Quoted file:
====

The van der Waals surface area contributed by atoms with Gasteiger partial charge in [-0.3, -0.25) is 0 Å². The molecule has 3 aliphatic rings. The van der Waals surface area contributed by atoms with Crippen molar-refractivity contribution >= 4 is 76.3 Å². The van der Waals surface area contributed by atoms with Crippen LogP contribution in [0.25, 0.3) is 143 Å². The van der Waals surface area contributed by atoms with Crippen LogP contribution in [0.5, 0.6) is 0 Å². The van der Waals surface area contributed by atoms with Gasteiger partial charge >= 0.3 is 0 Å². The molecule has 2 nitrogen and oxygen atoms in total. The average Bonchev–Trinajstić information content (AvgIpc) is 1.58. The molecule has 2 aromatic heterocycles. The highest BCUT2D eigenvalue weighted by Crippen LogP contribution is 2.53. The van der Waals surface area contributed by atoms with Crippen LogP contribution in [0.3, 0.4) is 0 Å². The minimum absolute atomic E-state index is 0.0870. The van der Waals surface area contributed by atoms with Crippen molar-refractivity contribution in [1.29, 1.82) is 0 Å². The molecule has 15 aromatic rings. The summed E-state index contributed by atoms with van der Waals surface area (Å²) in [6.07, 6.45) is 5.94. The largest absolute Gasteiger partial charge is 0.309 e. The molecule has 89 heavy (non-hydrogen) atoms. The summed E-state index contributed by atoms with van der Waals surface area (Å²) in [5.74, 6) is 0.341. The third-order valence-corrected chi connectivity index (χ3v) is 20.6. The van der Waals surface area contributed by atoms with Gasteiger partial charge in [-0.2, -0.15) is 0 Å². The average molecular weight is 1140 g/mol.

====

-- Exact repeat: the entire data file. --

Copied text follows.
The van der Waals surface area contributed by atoms with Gasteiger partial charge in [-0.3, -0.25) is 0 Å². The molecule has 3 aliphatic rings. The van der Waals surface area contributed by atoms with Crippen molar-refractivity contribution >= 4 is 76.3 Å². The van der Waals surface area contributed by atoms with Crippen LogP contribution in [0.25, 0.3) is 143 Å². The van der Waals surface area contributed by atoms with Crippen LogP contribution in [0.5, 0.6) is 0 Å². The van der Waals surface area contributed by atoms with Gasteiger partial charge >= 0.3 is 0 Å². The molecule has 2 nitrogen and oxygen atoms in total. The average Bonchev–Trinajstić information content (AvgIpc) is 1.58. The molecule has 2 aromatic heterocycles. The highest BCUT2D eigenvalue weighted by Crippen LogP contribution is 2.53. The van der Waals surface area contributed by atoms with Crippen LogP contribution in [0.3, 0.4) is 0 Å². The minimum absolute atomic E-state index is 0.0870. The van der Waals surface area contributed by atoms with Crippen molar-refractivity contribution in [1.29, 1.82) is 0 Å². The molecule has 15 aromatic rings. The summed E-state index contributed by atoms with van der Waals surface area (Å²) in [6.07, 6.45) is 5.94. The largest absolute Gasteiger partial charge is 0.309 e. The molecule has 89 heavy (non-hydrogen) atoms. The summed E-state index contributed by atoms with van der Waals surface area (Å²) in [5.74, 6) is 0.341. The third-order valence-corrected chi connectivity index (χ3v) is 20.6. The van der Waals surface area contributed by atoms with Gasteiger partial charge in [-0.2, -0.15) is 0 Å². The average molecular weight is 1140 g/mol.